When it comes to sunburn, there are lots of ideas about what you can do to help yourself. Some say that applying a cold compress to the area is soothed. Others say that applying aloe vera or other forms of topical cream can cure it.
My grandma says that the best thing to do for sunburn is to apply cold yogurt or sour cream to the area. She also says that if you drink a ton of water and put cucumber slices over your eyes, it will help.
I don’t know if this is true or not, but I really hate having sunburn. I have tried many different remedies and none of them ever seem to work! My face always feels hot when I am in the sun and it never seems to get better.
My mom told me that if I wear sunscreen during long periods outside, then I will have much less problems with sunburns!
Sunburn is very painful and if you have fair complexion, it can cause permanent damage to your skin. I have seen people who have freckles all over their face since they were young. One should always be careful while going out in the sun and should apply a good sunscreen lotion before leaving home. If you have forgotten to apply sunscreen, then there are ways to cure sunburn, immediately.
Sunburn Remedies – 1) Tender Coconut Water
You will Need:
1 tender coconut
2-3 cotton pads
What You Have To Do:
Cut the top of a tender coconut and pour the water in a bowl. Soak two or three cotton pads in this water and place them on the affected area for ten minutes. Repeat this process every two hours until you get relief from the sunburn. How Often You Should Do This: Once or twice daily for a day or two. Why This Works: Tender coconut water is rich in proteins and minerals that help soothe sunburned skin and also keep it hydrated (1).
You love warm weather and sunshine, but your skin doesn’t. Most people know that protective clothing and applying sunscreen before going outside is the best way to prevent sunburn. However, sometimes we forget to take these precautions. If you do end up with a sunburn, try these home remedies to help soothe the pain and swelling.
1. Take frequent cool baths or showers to help relieve the pain.
2. Use an over-the-counter hydrocortisone cream if needed for mild discomfort and swelling.
3. Soak in an oatmeal bath. Add 1 cup of plain oatmeal (not instant) to a lukewarm bath and soak for 15 minutes to relieve itching and inflammation.
4. Use a moisturizer that contains aloe vera or soy to help soothe sunburned skin. Do not use lotions or creams that contain petroleum or mineral oil, which can trap heat in the skin and worsen burning.
5. Avoid sunburn lotions with benzocaine or lidocaine, which are not recommended for children under 2 years old unless under direct supervision of a doctor, due to the risk of methemoglobinemia, a rare but serious condition that reduces oxygen in the blood.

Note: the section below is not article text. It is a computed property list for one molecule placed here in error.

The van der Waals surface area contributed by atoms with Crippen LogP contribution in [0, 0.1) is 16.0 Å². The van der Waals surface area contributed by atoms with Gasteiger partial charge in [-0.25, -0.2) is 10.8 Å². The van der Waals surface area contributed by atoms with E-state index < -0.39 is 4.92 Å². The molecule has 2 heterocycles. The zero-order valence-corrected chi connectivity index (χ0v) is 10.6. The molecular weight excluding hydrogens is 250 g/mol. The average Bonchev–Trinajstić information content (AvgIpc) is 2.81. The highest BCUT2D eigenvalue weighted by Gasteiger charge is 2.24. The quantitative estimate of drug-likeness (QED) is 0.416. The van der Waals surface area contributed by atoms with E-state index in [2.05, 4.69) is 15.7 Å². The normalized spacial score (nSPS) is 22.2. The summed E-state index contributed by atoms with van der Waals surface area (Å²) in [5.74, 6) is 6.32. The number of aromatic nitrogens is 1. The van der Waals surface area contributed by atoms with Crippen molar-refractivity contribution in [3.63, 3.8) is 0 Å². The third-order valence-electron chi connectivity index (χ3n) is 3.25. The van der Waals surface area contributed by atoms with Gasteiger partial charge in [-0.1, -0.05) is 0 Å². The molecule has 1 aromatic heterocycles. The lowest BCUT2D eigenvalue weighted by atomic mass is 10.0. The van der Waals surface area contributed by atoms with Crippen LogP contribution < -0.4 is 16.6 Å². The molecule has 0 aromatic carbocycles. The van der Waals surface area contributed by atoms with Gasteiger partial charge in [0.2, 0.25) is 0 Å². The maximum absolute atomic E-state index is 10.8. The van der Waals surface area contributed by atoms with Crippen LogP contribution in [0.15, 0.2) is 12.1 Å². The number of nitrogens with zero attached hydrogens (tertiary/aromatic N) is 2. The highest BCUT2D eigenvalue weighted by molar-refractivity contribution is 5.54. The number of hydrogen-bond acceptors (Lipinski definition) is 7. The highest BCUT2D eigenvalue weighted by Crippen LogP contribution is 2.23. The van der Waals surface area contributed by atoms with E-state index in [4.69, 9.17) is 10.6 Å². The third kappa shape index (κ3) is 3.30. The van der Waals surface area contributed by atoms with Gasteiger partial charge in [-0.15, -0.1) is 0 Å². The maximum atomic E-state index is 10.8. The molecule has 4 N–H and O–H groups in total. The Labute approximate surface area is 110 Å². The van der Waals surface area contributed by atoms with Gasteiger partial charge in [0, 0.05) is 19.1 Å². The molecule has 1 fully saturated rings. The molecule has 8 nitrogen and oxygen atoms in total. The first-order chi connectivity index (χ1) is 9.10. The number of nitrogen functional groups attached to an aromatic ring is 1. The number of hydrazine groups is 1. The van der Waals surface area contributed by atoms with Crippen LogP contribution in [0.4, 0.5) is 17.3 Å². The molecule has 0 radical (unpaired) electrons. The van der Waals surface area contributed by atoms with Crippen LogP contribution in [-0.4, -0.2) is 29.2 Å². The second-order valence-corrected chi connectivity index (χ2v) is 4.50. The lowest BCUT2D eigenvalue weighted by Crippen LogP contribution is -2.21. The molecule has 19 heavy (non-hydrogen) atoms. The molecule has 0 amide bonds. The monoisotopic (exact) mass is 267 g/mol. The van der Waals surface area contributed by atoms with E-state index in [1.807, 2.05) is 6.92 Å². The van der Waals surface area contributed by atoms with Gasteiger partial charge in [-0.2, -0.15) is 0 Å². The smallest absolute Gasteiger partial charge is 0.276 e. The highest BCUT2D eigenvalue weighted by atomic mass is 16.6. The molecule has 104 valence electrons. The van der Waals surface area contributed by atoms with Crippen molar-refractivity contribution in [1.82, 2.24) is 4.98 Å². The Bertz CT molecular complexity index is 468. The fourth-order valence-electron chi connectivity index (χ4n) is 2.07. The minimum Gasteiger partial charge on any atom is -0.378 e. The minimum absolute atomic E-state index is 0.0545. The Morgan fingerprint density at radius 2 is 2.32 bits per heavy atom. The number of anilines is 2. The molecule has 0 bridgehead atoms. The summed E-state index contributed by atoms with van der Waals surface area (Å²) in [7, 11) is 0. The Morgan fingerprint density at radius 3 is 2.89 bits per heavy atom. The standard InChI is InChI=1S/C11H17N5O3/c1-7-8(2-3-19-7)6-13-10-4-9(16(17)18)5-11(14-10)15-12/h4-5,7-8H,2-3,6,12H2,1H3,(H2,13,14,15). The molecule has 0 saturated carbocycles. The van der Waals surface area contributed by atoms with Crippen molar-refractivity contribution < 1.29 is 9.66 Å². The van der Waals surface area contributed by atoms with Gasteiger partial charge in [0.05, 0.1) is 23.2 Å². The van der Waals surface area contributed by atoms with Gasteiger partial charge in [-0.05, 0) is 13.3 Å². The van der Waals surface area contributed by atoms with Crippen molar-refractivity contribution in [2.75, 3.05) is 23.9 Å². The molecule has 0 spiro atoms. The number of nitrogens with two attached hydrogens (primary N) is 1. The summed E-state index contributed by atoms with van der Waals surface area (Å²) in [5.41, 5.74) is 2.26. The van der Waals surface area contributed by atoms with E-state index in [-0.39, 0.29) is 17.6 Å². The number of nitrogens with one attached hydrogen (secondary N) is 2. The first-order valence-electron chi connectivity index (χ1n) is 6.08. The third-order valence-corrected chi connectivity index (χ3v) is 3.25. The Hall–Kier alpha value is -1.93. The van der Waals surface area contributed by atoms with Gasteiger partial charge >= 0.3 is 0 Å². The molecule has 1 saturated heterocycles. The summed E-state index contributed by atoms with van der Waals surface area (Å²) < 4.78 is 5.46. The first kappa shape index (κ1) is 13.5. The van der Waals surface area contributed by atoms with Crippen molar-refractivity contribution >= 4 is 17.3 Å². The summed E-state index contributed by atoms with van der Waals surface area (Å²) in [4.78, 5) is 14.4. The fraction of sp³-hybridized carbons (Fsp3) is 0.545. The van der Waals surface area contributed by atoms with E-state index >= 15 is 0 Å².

1. Ice the burn
Applying ice to a sunburn can help reduce swelling, itching and redness. It can also help prevent peeling. For best results, wrap the ice in a towel or cloth and apply it to your skin for 10-15 minutes at a time. Do not apply ice directly to the skin.
2. Apply aloe vera
Aloe vera is well known for its ability to soothe burns. It also has anti-inflammatory properties that may help reduce redness and swelling. You can find aloe vera gel from the store or use an aloe vera plant from home. Simply break off a small piece of the leaf, squeeze out the gel inside, and apply it directly to your skin as needed.
3. Take an oatmeal bath
Soothe sunburnt skin by adding one cup of ground oatmeal (or 1/2 cup of colloidal oatmeal) to warm bathwater and soak until cool. Oatmeal is thought to have anti-inflammatory properties that may help reduce itching and irritation caused by sunburns.
4. Moisturize with coconut oil
Coconut oil is high in fatty acids, which helps moisturize dry, itchy skin affected by
So your skin is red, itchy and painful. You’re not alone: About one in five Americans will get a sunburn this year. Sunburn is caused by overexposure to ultraviolet (UV) radiation from the sun or indoor tanning equipment. It usually affects the first layers of the skin (epidermis) and causes painful reddening, swelling and blisters.
Getting sunburn once every two years can triple your risk of melanoma skin cancer. In fact, getting five or more sunburns at any age more than doubles your risk of melanoma, according to the American Academy of Dermatology (AAD).
Use these tips to help relieve the pain of sunburn and prevent future damage.
Sunburn is a form of radiation burn that affects living tissue, such as skin, that results from an overexposure to ultraviolet (UV) radiation, commonly from the sun. Common symptoms in humans and other animals include red or reddish skin that is hot to the touch, pain, severe headaches, fever and fatigue.
While mild sunburn will usually heal on its own within a week or so, severe cases can take months to heal or result in permanent scarring.
Other risks of sunburn include sun poisoning or heatstroke. Sunburn is considered a risk factor for developing skin cancer, including melanoma.
Sunburn is a burn or reddening of the skin caused by overexposure to ultraviolet (UV) radiation, commonly from the sun’s rays. Sunburn is a form of photodermatitis and is considered a first-degree burn to the skin.